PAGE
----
|Fédération Cynologique Internationale|
FCI-Standard N° 199
The sequence might differ slightly from the original breed standard.
DATE OF PUBLICATION OF THE OFFICIAL VALID STANDARD: 27.11.1989.
UTILISATION: Hunting dog, especially for the hunting of wild rabbits.
|Group 5||Spitz and primitive types|
|Section 7||Primitive type - Hunting Dogs|
|Without working trial|
TRANSLATION: Mrs. Peggy Davis.
BRIEF HISTORICAL SUMMARY: The classical studies on the subject of canine breeds disseminated in the Mediterranean basin have come to the conclusion that the Cirneco dell’Etna would descend from ancient hunting dogs bred in the valley of the Nile at the time of the Pharaos, dogs which would have arrived in Sicily with the Phoenicians. But very recent researches speak in favour of a new conception, according to which it would concern a native breed of Sicilian origin from precisely the vicinity of Etna. Coins and engravings prove in effect that the Cirneco existed in those parts many centuries BC.
GENERAL APPEARANCE: Primitive type dog of elegant and slender shapes, medium size, not cumbersome, robust and strong. Of morphological conformation in slightly longish lines, of light construction; his body fits into a square; the coat is fine.
Length of body equal to the height at the withers (built in a square).
Depth of chest slightly less than the height from ground to elbow.
Length of the muzzle does not reach half the length of the head (the ratio skull-muzzle is of 10 to 8, but preference is given to subjects whose length of muzzle reaches that of the skull.
BEHAVIOUR / TEMPERAMENT: Hunting dog, adapted to difficult terrain suitable especially to the hunting of wild rabbits; endowed with a lot of temperament, he is at the same time gentle and affectionate.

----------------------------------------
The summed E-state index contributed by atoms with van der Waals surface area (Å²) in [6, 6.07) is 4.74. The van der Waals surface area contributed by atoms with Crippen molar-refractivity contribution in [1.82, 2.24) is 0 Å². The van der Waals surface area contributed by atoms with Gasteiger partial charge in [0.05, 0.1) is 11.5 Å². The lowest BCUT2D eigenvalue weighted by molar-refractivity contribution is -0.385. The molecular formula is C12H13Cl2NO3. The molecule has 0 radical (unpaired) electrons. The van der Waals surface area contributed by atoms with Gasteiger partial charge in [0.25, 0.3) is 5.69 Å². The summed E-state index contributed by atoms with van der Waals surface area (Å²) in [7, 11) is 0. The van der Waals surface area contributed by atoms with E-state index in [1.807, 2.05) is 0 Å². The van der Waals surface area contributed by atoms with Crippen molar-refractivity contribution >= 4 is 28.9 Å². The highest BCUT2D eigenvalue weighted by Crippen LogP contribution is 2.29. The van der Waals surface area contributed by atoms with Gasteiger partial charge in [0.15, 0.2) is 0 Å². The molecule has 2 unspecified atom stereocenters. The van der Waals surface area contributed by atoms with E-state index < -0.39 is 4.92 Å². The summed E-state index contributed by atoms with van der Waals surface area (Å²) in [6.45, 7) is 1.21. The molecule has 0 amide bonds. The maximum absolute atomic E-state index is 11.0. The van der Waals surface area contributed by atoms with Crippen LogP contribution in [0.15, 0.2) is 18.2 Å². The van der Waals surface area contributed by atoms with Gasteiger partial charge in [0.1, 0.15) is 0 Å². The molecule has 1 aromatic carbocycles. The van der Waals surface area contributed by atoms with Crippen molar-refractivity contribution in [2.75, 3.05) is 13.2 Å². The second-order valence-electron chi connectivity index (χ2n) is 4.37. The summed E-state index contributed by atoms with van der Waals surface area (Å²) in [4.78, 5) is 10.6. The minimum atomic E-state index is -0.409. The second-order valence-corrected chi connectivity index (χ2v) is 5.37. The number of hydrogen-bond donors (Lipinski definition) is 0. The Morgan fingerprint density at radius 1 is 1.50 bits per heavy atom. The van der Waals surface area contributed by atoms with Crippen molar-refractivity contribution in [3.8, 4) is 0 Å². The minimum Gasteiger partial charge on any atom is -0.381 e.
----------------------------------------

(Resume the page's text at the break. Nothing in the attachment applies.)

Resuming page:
Skull: Oval shaped lengthwise, the superior axes of the skull and muzzle are hardly divergent or parallel. The upper profile of the skull is so slightly convex as to appear almost flat; the width of the skull between the zygomatic arches must not be more than half the length of the head; the superciliary arches are not very protruding; the frontal furrow is only slightly marked; the occipital crest and the occipital protuberance are only slightly developed.
Stop: Well accentuated, in shape of about 140° angle.
Nose: Of quite rectangular shape, rather large, its colour corresponding to colour of the coat (rather dark chestnut, light chestnut, flesh colour).
Muzzle: The length of the muzzle is at least 80% of the length of the skull; its depth or height (measured at the middle of the muzzle) reaches at least its proper length; its width (measured at the middle of the muzzle) is less than half its length. The muzzle is therefore pointed with a straight topline of the foreface; its lower lateral profile is defined by the mandible.